Braintrust connects skilled tech experts — software developers, designers, and user-experience mavens — with clients
Expected pay: You set it
Commissions & fees: 10% (paid by the client, not freelancer)
Where: Nationwide (remote)
Requirements: 5+ years of technical experience; interview and skills assessment
Braintrust is a fledgling marketplace for all types of tech talent. Built by freelancers for freelancers, the site lets you set your own rates. And you get 100% of the rate you set.
Clients pay a 10% platform fee for the connection.
How it works
The site is a non-profit that’s owned and operated by the freelancers who use it. When freelancers sign up, they’re screened by the freelancers who are already in the network. And if you get accepted, Braintrust will encourage you to help screen other newcomers too.
But the bad side of being interviewed by your peers is that they’re busy professionals like you. Some workers say it can take months to get accepted into the network.
On the bright side, the screening process nearly guarantees a congenial workplace.
And the site provides an incentive — a cryptocurrency that represents ownership in the platform. You get tokens for screening and referring both other freelancers and clients to the platform.
But the value of this cryptocurrency is obtuse. Owning a piece of Braintrust does not mean you’ll earn dividends — or ever be able to sell your “coins.” Instead, these shares are supposed to give you more say in how the site develops.
Do they really? Time will tell. This piece in BusinessInsider explains more.
Freelancers set their own rates. And they also set their own payment terms. If you want clients to pay weekly; bi-weekly; monthly, or based on hours or progress, you simply negotiate that with your clients.
You are paid through Stipe or TransferWise on whatever schedule you work out with your clients.
Braintrust is new, operating publicly just since mid 2020.
As a result, it likely has fewer clients than better-established competitors, such as Upwork, Toptal and Catalant. That said, Braintrust’s fees are exceptionally freelancer-friendly. And we hear few complaints about the platform.
You can sign up for Braintrust here.
What their users say (from Glassdoor):
Completely disruptive network that is changing the recruitment game. It is fun to be a part of. Leadership team is approachable and constantly looking for suggestions and feedback.
The onboarding is very slow and takes months.
The Braintrust team and community are an amazing group of professionals dedicated to making real change in the lives of working freelancers (and work in general). Everyone is very driven, yet collaborative, honest, transparent, and all good humans!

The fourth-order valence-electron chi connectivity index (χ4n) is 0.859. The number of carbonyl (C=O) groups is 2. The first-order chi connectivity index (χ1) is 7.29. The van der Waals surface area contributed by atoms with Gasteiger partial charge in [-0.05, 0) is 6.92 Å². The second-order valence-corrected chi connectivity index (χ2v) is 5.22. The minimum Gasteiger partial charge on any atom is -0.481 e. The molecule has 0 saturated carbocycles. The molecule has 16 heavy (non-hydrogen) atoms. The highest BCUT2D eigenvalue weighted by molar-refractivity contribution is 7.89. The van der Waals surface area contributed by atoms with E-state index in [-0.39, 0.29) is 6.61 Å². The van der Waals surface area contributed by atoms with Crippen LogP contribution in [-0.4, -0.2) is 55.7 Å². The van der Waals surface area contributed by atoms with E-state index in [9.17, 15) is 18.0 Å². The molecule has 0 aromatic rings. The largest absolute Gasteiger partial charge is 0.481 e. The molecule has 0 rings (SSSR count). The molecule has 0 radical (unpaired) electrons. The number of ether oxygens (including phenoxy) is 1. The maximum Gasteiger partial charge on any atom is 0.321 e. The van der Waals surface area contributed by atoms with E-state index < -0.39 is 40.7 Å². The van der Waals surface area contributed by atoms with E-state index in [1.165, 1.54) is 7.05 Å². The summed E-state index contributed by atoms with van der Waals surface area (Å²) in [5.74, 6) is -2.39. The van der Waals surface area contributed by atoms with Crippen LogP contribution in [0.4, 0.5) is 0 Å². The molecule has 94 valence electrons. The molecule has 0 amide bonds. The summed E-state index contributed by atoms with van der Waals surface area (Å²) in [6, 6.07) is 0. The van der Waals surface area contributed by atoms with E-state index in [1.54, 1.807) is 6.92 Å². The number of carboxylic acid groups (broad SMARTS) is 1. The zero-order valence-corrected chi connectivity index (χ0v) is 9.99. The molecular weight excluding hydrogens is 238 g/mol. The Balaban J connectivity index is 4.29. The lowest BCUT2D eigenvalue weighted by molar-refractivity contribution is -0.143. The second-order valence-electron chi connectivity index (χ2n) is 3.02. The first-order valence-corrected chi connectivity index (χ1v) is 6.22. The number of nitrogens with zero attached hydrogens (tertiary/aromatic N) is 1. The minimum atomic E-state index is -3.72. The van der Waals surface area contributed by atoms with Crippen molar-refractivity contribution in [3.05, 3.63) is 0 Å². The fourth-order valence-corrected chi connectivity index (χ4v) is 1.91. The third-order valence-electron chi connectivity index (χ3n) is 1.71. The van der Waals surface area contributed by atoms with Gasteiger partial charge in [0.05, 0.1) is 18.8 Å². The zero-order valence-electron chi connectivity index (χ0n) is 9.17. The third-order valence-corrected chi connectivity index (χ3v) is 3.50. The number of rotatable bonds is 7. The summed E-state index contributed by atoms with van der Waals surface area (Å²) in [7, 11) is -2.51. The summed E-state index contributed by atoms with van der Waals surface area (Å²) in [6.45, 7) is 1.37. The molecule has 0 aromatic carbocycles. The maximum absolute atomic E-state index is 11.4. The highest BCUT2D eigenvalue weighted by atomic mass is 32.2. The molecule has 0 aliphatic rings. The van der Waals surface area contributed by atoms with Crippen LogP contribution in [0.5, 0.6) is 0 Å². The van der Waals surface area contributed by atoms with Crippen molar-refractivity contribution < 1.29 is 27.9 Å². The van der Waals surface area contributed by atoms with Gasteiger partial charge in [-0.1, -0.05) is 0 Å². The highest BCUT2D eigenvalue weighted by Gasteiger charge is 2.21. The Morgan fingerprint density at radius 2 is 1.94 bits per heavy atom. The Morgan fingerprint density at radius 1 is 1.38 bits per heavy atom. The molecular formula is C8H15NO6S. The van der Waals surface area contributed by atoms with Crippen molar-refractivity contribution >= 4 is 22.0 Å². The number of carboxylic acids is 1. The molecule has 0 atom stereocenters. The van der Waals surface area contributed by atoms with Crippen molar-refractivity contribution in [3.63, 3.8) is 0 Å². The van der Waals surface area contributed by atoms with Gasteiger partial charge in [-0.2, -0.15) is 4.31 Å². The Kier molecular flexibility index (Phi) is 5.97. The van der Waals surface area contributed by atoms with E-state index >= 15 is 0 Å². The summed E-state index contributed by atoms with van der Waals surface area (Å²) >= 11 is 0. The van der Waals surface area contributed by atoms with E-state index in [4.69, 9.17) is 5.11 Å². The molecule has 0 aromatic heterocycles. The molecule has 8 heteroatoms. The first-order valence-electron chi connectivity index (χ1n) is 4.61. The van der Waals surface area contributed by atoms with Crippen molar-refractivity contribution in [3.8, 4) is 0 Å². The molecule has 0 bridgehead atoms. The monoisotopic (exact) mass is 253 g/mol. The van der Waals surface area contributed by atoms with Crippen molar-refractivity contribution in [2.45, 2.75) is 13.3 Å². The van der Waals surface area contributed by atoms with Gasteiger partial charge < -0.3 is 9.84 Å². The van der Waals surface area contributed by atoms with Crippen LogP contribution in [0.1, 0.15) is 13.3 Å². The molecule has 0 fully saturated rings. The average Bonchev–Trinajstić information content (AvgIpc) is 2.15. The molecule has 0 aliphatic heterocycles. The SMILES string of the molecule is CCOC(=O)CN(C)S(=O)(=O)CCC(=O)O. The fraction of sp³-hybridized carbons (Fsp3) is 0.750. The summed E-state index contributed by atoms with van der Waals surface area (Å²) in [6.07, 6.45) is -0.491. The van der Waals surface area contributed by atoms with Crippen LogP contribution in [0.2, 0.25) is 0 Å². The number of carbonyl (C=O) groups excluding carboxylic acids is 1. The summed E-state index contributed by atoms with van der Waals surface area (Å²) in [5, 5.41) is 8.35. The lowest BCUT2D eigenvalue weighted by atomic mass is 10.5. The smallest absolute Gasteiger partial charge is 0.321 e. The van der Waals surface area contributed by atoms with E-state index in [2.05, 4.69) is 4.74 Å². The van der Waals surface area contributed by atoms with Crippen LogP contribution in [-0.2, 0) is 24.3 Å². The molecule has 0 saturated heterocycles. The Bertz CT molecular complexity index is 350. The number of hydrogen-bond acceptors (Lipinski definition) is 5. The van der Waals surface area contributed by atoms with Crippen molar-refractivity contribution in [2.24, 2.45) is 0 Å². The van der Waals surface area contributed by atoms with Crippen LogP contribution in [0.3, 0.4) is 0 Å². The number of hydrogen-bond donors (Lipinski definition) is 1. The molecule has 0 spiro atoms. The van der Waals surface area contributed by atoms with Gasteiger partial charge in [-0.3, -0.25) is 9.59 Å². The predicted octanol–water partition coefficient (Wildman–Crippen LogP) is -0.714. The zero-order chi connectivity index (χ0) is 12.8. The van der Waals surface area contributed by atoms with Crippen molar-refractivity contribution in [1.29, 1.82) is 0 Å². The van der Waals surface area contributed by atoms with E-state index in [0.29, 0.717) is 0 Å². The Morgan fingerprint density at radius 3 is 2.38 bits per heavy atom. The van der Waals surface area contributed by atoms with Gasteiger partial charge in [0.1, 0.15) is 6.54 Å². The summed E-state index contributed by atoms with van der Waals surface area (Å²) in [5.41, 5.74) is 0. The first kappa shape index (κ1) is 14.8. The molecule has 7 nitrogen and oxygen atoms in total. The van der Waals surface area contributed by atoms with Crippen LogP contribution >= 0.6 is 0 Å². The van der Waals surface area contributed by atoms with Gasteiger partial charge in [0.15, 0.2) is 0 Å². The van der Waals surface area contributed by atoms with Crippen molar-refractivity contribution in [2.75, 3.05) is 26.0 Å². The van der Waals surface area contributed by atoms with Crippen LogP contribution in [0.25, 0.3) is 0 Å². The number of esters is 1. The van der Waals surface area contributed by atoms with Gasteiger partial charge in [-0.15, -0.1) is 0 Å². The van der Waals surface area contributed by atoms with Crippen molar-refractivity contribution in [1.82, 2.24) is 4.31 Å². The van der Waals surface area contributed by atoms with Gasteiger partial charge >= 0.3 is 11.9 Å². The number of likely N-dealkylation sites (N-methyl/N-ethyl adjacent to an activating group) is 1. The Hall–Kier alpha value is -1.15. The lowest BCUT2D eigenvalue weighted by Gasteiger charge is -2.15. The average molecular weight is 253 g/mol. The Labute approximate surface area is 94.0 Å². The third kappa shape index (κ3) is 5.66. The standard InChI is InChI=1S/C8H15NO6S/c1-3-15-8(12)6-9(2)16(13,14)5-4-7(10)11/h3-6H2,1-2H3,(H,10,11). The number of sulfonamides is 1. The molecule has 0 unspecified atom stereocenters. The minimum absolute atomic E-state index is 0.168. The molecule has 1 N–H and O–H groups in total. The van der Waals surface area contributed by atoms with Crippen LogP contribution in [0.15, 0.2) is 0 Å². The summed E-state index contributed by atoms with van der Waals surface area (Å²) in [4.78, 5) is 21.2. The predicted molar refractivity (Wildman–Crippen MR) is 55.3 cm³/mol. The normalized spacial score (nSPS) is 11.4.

Good and bad experience here. I worked with them for a big well-known financial company for a few months, pay is really good, though of course everything is 1099 and like some other commenters said, it’s a net 30 payment term. The opportunities are great, but towards the end how my contract ended left a sour taste in my mouth. I suddenly received an email about 2/3 of the way through my contract term, letting me know my last day is on X day. I was shocked, though I had an inkling what it was. Sure I had some performance issues but I thought it was resolved. Apparently not. What was strange was there was no warning or chat between me and the team I was working on.
Honest thoughts so far:
- The prospects on there are legit…but you’re presented as a commodity and you’re completely beholden to their hiring practices. I’m talking net60 payment terms. Yikes.
- If you don’t already have some serious experience with enterprise clients, you’ll have a really hard time landing a client on BT.
- The utility of the BTRUST token is really obscure, and seems more like a gimmick than an actual way to to prioritize new platform features.
- They say there’s no fees for talent, but there obviously are – when you are hired, the client only pays one price, so the Braintrust client fee cuts into what would have been your compensation otherwise. It’s not a big deal (I expect to pay a finders fee), it’s just misleading.
- They say they’re building “the way work should work”, but they’ve ported over pretty much all the same problems from Upwork, Fiverr, etc.
- You can’t actually have a conversation with prospects unless they allow it, so there’s a strange power dynamic that gets in the way of the sale.
- They took a LOT of investment money last year ($10m) which flies in the face of their “owned by the talent” angle. I think they’re going to grow too quickly and bend the knee to investors vs. listening to talent, and they network will become increasingly unhealthy for talent.
- The support staff are genuinely really kind, and will bend over backwards to get you on contact with a prospect who’s a good fit.
- The community is fun, and there’s lots of other freelancers to chat with.